Assemblyman Moriarty Bill To Strengthen Equal Pay Protections For New Jersey Workers Heads to Governor

Aiming to close the significant wage gap between women and men, legislation sponsored by Assembly Democrat Paul Moriarty to prohibit employers from requiring job applicants to disclose their salary history in the application process received final legislative approval on Thursday, passing the full Senate 26-9.

The bill (A-1094) would prohibit employers from screening a job applicant based on his or her salary history, including prior wages, salaries or benefits. It would also make it unlawful for an employer to require an applicant’s salary history to satisfy any minimum or maximum criteria.

Under the measure, an employer may still consider salary history in determining salary, benefits and other compensation for the applicant, and may verify the applicant’s salary history, if an applicant voluntarily, without coercion, provides the employer with that history. An applicant’s refusal to volunteer compensation information will not be considered in any employment decisions.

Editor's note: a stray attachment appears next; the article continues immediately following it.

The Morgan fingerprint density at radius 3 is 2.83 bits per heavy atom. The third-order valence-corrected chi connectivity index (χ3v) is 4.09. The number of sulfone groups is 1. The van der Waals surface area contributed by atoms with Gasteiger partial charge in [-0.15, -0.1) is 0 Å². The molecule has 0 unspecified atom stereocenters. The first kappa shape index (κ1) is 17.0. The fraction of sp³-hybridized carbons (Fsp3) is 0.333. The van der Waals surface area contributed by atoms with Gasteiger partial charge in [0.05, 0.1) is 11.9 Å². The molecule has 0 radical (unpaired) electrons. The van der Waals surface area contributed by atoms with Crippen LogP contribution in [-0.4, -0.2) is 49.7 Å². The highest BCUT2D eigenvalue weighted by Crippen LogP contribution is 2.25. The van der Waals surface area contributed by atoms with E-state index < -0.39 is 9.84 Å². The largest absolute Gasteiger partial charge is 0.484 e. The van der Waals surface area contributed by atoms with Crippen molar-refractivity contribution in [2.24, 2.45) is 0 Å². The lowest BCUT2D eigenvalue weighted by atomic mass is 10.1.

“We’ve made great strides to ensure pay equity in New Jersey,” said Moriarty (D-Camden, Gloucester). “With the passage of this bill, we are another step closer to securing workers’ rights to equal pay for equal work for generations to come.”

Additionally, an employer who violates the bill’s provisions would be liable for a civil penalty in an amount not to exceed $1,000 for the first violation, $5,000 for the second, and $10,000 for each subsequent violation. Punitive damages, a standard remedy for violations under the Law Against Discrimination, would not be available for violations falling under this bill.

The measure passed the full Assembly in March by a vote of 53-24-2; it now goes to the Governor’s desk.